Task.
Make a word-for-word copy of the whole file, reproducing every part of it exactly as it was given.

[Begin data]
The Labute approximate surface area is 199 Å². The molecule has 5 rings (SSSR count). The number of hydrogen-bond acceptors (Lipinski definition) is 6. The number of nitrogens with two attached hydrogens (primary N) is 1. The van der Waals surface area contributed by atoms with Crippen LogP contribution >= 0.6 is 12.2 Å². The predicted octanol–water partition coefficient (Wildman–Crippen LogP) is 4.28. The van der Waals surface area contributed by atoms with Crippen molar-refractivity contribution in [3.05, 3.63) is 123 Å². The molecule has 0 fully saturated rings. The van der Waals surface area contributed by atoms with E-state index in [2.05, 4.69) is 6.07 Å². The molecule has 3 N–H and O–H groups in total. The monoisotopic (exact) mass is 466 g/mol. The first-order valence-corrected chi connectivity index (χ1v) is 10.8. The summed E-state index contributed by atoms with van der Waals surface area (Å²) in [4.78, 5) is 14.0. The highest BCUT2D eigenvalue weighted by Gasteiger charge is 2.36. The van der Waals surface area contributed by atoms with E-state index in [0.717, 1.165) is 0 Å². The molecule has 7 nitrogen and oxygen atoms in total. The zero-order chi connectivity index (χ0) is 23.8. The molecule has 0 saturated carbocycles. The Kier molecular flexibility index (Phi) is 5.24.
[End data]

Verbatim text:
The Labute approximate surface area is 199 Å². The molecule has 5 rings (SSSR count). The number of hydrogen-bond acceptors (Lipinski definition) is 6. The number of nitrogens with two attached hydrogens (primary N) is 1. The van der Waals surface area contributed by atoms with Crippen LogP contribution >= 0.6 is 12.2 Å². The predicted octanol–water partition coefficient (Wildman–Crippen LogP) is 4.28. The van der Waals surface area contributed by atoms with Crippen molar-refractivity contribution in [3.05, 3.63) is 123 Å². The molecule has 0 fully saturated rings. The van der Waals surface area contributed by atoms with E-state index in [2.05, 4.69) is 6.07 Å². The molecule has 3 N–H and O–H groups in total. The monoisotopic (exact) mass is 466 g/mol. The first-order valence-corrected chi connectivity index (χ1v) is 10.8. The summed E-state index contributed by atoms with van der Waals surface area (Å²) in [4.78, 5) is 14.0. The highest BCUT2D eigenvalue weighted by Gasteiger charge is 2.36. The van der Waals surface area contributed by atoms with E-state index in [0.717, 1.165) is 0 Å². The molecule has 7 nitrogen and oxygen atoms in total. The zero-order chi connectivity index (χ0) is 23.8. The molecule has 0 saturated carbocycles. The Kier molecular flexibility index (Phi) is 5.24.